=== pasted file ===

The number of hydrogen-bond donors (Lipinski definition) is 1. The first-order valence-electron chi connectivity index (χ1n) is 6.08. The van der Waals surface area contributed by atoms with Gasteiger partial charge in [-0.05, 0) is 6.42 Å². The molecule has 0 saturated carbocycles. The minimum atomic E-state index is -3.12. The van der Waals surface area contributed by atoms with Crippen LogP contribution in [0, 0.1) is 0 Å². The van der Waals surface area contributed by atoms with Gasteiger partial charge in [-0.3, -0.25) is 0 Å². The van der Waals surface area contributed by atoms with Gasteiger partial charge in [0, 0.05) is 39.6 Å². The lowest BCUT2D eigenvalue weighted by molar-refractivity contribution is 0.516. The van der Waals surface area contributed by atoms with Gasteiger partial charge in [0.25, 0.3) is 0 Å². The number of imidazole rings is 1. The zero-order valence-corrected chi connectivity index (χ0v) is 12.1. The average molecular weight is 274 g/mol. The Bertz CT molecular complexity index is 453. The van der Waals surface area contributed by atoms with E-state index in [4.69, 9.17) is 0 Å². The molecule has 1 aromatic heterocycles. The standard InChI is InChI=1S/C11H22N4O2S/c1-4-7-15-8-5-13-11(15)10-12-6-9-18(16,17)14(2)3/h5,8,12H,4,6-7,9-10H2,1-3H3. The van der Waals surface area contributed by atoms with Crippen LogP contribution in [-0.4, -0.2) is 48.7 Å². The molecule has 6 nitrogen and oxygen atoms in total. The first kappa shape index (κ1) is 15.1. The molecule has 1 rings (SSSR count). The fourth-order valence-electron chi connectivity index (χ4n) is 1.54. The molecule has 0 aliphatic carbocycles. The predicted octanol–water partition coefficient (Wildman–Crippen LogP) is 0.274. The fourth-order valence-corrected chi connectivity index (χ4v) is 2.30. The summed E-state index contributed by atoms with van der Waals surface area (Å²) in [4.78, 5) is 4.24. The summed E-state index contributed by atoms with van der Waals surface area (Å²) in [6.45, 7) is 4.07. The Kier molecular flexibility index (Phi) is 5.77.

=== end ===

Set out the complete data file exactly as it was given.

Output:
The number of hydrogen-bond donors (Lipinski definition) is 1. The first-order valence-electron chi connectivity index (χ1n) is 6.08. The van der Waals surface area contributed by atoms with Gasteiger partial charge in [-0.05, 0) is 6.42 Å². The molecule has 0 saturated carbocycles. The minimum atomic E-state index is -3.12. The van der Waals surface area contributed by atoms with Crippen LogP contribution in [0, 0.1) is 0 Å². The van der Waals surface area contributed by atoms with Gasteiger partial charge in [-0.3, -0.25) is 0 Å². The van der Waals surface area contributed by atoms with Gasteiger partial charge in [0, 0.05) is 39.6 Å². The lowest BCUT2D eigenvalue weighted by molar-refractivity contribution is 0.516. The van der Waals surface area contributed by atoms with Gasteiger partial charge in [0.25, 0.3) is 0 Å². The number of imidazole rings is 1. The zero-order valence-corrected chi connectivity index (χ0v) is 12.1. The average molecular weight is 274 g/mol. The Bertz CT molecular complexity index is 453. The van der Waals surface area contributed by atoms with E-state index in [4.69, 9.17) is 0 Å². The molecule has 1 aromatic heterocycles. The standard InChI is InChI=1S/C11H22N4O2S/c1-4-7-15-8-5-13-11(15)10-12-6-9-18(16,17)14(2)3/h5,8,12H,4,6-7,9-10H2,1-3H3. The van der Waals surface area contributed by atoms with Crippen LogP contribution in [-0.4, -0.2) is 48.7 Å². The molecule has 6 nitrogen and oxygen atoms in total. The first kappa shape index (κ1) is 15.1. The molecule has 1 rings (SSSR count). The fourth-order valence-electron chi connectivity index (χ4n) is 1.54. The molecule has 0 aliphatic carbocycles. The predicted octanol–water partition coefficient (Wildman–Crippen LogP) is 0.274. The fourth-order valence-corrected chi connectivity index (χ4v) is 2.30. The summed E-state index contributed by atoms with van der Waals surface area (Å²) in [4.78, 5) is 4.24. The summed E-state index contributed by atoms with van der Waals surface area (Å²) in [6.45, 7) is 4.07. The Kier molecular flexibility index (Phi) is 5.77.